It is not sufficient just to give an opinion based on past experience, general knowledge or a summary of lectures.Writing at university must be based on reading and investigation.

  • Read recommended texts from your study guide or unit guide related to your topic.
  • Read actively: seek the answers to questions related to your assignment task.
  • Read for main points, not all the details.
  • Summarise the main arguments and evidence for this in each text.
  • Compare the arguments and evidence.
  • Paraphrase relevant information.
  • Note reference details.
Develop an argument

Form a tentative position; this is your thesis or answer to the question. Before you can develop your own stand or argument you need to understand and evaluate the arguments of experts in the field. Often they will disagree. Reflect on the issue and evaluate what you have read.  Try to connect ideas, group evidence that is similar and evidence that contradicts. Substantiate your claims. You are expected to support and strengthen and add validity to your arguments with reference to your research on the assignment topic.

  • Don't just report what you have read; interpret it and evaluate it.
  • Consider the variety of positions you encounter in your readings.
  • Develop and then express your point of view, based on evidence from your research.
  • Make sure each point you make is relevant and leads logically to the next one.
Plan and draft

A plan helps you to develop your critical thinking and come to a position on a topic.

This is what academic writing is in a nutshell, whether it is an essay or a report, and whether it is 1000 or 100,000 words long!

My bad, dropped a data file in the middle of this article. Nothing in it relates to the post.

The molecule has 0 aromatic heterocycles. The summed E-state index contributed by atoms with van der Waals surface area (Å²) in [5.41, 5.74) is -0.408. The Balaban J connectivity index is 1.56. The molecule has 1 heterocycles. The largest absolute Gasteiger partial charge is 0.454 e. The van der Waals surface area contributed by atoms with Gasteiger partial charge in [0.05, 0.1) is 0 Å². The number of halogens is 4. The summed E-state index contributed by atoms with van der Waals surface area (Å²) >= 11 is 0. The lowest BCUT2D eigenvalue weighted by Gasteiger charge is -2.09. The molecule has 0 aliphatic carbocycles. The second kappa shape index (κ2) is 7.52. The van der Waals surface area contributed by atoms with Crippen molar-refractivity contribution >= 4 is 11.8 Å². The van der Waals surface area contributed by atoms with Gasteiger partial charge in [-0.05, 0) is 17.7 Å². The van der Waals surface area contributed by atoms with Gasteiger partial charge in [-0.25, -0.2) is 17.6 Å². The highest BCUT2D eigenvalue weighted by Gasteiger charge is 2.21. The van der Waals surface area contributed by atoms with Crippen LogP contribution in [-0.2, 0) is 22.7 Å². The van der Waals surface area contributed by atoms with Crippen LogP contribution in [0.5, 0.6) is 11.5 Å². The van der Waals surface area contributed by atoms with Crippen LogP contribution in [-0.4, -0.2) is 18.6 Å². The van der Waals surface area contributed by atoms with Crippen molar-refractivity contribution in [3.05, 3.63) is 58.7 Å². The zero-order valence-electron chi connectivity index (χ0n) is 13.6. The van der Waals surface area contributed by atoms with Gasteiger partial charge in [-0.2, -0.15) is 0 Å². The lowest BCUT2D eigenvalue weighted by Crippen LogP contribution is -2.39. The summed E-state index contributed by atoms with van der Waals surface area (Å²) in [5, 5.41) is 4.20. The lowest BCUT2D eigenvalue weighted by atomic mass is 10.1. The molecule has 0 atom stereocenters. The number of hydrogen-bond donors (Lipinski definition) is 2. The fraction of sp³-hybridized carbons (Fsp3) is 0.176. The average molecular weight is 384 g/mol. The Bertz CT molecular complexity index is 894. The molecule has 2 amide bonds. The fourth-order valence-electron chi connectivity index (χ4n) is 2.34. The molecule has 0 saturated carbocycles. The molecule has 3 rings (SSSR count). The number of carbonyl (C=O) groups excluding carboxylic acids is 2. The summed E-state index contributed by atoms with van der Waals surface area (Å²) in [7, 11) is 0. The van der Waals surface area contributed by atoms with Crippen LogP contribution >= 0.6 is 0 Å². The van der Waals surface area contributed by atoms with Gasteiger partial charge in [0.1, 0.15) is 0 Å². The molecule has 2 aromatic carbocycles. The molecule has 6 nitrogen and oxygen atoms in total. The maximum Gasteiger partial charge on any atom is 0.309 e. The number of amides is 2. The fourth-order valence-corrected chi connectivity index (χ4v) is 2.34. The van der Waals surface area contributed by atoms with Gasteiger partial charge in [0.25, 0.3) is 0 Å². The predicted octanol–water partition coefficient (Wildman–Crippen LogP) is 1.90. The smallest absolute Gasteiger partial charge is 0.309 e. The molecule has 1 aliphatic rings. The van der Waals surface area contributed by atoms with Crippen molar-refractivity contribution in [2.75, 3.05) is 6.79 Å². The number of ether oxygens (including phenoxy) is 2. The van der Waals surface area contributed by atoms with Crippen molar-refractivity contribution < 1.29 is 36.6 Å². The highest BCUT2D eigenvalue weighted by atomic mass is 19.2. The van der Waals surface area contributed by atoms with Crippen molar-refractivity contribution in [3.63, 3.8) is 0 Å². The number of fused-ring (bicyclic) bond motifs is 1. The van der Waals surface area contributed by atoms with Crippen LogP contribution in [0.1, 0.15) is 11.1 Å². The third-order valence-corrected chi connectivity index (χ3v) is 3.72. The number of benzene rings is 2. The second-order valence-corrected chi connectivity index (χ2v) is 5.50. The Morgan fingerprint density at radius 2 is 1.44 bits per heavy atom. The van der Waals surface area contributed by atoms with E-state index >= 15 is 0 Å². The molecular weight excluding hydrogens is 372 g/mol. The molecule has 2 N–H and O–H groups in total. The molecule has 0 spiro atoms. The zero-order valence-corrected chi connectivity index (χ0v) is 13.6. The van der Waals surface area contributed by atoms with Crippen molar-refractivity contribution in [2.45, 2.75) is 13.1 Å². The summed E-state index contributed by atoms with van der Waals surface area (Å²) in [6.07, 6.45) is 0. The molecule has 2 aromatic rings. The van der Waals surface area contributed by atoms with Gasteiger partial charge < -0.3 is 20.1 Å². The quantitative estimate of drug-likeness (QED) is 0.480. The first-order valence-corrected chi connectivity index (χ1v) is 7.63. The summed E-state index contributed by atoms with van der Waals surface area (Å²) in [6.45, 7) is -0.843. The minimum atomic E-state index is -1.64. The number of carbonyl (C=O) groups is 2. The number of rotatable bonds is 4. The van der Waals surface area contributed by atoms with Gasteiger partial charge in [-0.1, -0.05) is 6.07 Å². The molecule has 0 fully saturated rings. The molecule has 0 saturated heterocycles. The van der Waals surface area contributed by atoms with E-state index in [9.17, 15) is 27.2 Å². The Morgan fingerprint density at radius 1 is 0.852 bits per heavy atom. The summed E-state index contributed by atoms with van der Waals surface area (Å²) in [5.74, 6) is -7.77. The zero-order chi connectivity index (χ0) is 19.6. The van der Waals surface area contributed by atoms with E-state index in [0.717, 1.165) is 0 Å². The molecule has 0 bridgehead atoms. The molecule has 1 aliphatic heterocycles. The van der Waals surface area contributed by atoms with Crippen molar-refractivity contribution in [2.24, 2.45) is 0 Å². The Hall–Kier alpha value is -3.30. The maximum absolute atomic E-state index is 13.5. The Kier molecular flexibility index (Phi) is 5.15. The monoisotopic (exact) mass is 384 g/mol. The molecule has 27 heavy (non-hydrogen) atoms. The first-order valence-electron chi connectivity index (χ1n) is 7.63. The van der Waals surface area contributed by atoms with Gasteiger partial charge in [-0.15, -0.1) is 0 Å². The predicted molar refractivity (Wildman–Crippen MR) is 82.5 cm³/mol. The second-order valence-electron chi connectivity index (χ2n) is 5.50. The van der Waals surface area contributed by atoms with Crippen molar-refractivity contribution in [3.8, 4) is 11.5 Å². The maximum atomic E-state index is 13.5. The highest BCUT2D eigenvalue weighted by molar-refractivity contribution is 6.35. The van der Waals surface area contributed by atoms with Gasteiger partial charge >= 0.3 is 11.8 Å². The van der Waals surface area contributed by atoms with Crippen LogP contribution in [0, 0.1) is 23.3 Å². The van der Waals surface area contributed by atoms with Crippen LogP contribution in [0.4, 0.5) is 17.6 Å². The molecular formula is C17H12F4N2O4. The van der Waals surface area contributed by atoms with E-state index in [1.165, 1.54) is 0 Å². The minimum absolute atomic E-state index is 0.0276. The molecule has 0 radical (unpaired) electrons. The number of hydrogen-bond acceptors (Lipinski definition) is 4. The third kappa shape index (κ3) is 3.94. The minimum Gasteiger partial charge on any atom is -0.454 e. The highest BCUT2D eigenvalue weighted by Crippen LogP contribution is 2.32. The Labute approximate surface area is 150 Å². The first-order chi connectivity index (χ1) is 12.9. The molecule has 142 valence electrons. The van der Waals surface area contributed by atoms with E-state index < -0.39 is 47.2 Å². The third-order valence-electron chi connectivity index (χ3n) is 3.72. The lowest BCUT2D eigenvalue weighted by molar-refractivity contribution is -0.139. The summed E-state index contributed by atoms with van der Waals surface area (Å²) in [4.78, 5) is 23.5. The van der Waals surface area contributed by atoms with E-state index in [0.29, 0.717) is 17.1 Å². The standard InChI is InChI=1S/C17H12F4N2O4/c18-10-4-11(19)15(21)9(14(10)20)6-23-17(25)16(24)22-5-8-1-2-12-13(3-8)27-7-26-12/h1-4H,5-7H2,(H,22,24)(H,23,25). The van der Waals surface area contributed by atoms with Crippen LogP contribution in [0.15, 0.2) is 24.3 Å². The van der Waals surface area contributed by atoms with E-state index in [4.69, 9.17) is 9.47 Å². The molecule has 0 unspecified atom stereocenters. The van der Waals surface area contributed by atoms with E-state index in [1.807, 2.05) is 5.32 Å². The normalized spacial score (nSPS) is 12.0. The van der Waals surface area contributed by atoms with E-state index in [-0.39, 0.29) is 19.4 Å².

Writing an essay

Introduction

Define the topic, state your purpose clearly and present your line of argument.

Body

Develop your argument; Use headings/subheadings and paragraphs in logical order.

Conclusion

  • Sum up your argument in answer to the question. 

Now you can write a draft of your essay.

  • Write the main points/topic sentences and list them in a logical order.
  • Add the detail and evidence for each point.
  • You may find gaps that require you to return to the research stage.
  • You don't have to start with the introduction.
  • The introduction and conclusion can be written together at the end.

Write clear paragraphs

To write a clear paragraph give the main idea - (lead or topic sentence) and then develop the main idea by:

  • citing a reference
  • giving examples
  • explaining terms
  • adding more detail
  • sum up the main idea / link to the next paragraph.

A sample of a clear paragraph

Editing and proofreading

Reading aloud is an effective way to edit and proofread. Check your work to see that:

  • ideas are coherent and flow logically
  • there are no typing errors and spelling mistakes
  • your sentences are carefully constructed and grammatically correct
  • you have presented your work in the format (i.e. font size, line spacing etc) as indicated in your unit guide.